Five Ways the Kansas Legislature Replaces Medical Science With Anti-Choice Policy

The attack on the medical profession is systematic and thorough.

The state of Kansas must now defend two lawsuits challenging the constitutionality of HB 2253. Hand in thumbs down gesture via Shutterstock

With 70 full pages of anti-abortion, anti-contraception policy written into one massive bill, it’s not surprising that House Bill 2253 is a gold mine of misinformation passing as public policy. What is shocking about it is the blatant attack that the bill portrays not just on abortion, but on the medical profession itself.

Opponents of the bill have repeatedly pointed to HB 2253 as a series of anti-science political pandering to those in the “sanctity of life from conception to natural death” wing of the religious right. Despite the fact that last year’s version of the bill died out of fear of the University of Kansas Medical School losing accreditation in the face of new regulations, this year’s bill replaces medical best practices with anti-choice belief with near systematic precision.

1) “Life begins at fertilization.” Anti-choice advocates claim they are only enforcing the idea that the state has an interest in fetal life, one that has been supported by past Supreme Court rulings. But without a petri dish, it’s hard to discern when exactly fertilization even happens. There is a window during ovulation in which conception can occur, but even then the body doesn’t start secreting hormones like HCG until the fertilized egg implants, which is anywhere from seven to ten days after  ovulation but could even occur as late as 12 days. The point of fertilization is mostly guesswork in any non-fertility assistance situation. By a near magical deification of an egg at a non-medically specified point of fertilization, a typical pregnancy practice is revamped to compliment political ideology.

2) “Mental health is never a reason to get an abortion.” Called a “gotcha” amendment by bill supporters, reproductive rights advocates in the statehouse made a last-ditch effort to at least add exceptions for rape, incest, and mental health issues to the state’s already existing 22 week gestation abortion ban. That was shot down with the argument that there is never a time when a person’s mental health would benefit from an abortion. It’s a long-standing talking point from the National Right to Life, which claims that mental health exceptions are used to allow “abortion under any circumstance because the Supreme Court has defined ‘health’ to mean a general feeling of well-being or age or familial conditions or psychological factors.” Those lawmakers must have never come in contact with a woman who without such an exception would be forced against her will to continue to carry a child with no hope of survival. Now, doctors are unable to decide what is in the best interest of their patients at the point of 22 weeks gestation, and must instead defer to legislators.

3) “Abortion (and birth control) causes cancer.” Written into the so-called “informed consent” portion of the bill is what Rep. Annie Keuther (D -Topeka) has been saying in the press is  “the Women’s Right to Be Lied to Act” which mandates doctors tell those who seek an abortion that there is a link between terminating a pregnancy and developing breast cancer. Despite denial by the National Cancer Institute, the anti-choice movement continues to say that they know far more than medical experts on the subject, and that they get to write the script for the doctors themselves.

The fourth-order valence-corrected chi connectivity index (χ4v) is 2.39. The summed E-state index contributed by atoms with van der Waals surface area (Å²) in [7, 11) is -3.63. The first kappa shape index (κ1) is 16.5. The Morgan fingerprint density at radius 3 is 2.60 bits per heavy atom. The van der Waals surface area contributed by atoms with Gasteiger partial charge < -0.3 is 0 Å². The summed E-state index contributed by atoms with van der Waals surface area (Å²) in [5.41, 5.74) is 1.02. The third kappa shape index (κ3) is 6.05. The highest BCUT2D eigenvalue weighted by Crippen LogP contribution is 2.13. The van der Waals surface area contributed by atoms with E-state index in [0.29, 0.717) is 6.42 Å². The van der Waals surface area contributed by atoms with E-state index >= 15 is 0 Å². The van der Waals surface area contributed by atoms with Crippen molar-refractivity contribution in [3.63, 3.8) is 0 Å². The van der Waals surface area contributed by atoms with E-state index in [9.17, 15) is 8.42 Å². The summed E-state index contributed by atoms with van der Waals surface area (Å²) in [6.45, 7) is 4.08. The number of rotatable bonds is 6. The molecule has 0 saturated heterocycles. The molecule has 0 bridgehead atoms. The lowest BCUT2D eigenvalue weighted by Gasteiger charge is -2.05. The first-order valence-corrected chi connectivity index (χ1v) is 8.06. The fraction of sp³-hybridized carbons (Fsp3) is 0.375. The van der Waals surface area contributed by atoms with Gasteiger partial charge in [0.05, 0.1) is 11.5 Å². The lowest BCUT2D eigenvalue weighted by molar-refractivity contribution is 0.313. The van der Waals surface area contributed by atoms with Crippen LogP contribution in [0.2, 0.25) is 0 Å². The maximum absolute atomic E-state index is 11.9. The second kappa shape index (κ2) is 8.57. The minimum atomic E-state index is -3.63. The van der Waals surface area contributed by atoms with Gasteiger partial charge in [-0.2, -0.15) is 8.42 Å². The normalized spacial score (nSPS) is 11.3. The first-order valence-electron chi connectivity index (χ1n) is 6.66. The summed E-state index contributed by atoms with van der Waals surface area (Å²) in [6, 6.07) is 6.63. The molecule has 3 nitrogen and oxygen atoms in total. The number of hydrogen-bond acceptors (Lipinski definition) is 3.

4) “Doctors shouldn’t learn basic gynecological procedures.” This years version of the bill differs from last year’s version in that those medical students at the University of Kansas who want to learn to perform basic gynecological procedures like vacuum aspirations and D&Cs during their residencies will now not only need to leave campus, they will have to undergo a completely separate training program to ensure that no “taxpayer dollars” might mingle and potentially support abortion. By making the training inconvenient, it ensures doctors are less likely to obtain that training, regardless of whether the med students plan to offer elective abortions for the general public, but even for private patients who may need the procedure due to non-viable pregnancy, miscarriage management, or because her health is in danger. In essence, the Kansas legislature has stepped in to write the training curriculum for med students.

5) “Research on adult stem cells is just as effective as research done on embryonic lines.” The “life begins at conception” protections aren’t just a way to stop abortion and birth control. It probably isn’t any coincidence that at the same time that the state is approving a massive bill that “symbolically” protects life at the “point of fertilization,” it is also has created a bill for  an adult stem cell research and treatment center at Kansas University Medical Center. But according to the Lawrence Journal-World, “KU Med didn’t ask for the measure, and there is no funding in the proposal to start what would be called the Midwest Stem Cell Therapy Center.” Why didn’t the University ask for something the state is so obviously willing to give them? Because adult stem cells aren’t nearly as effective for research as embryonic lines are.

But don’t tell that to the Kansas legislature. After all, they are now medical experts.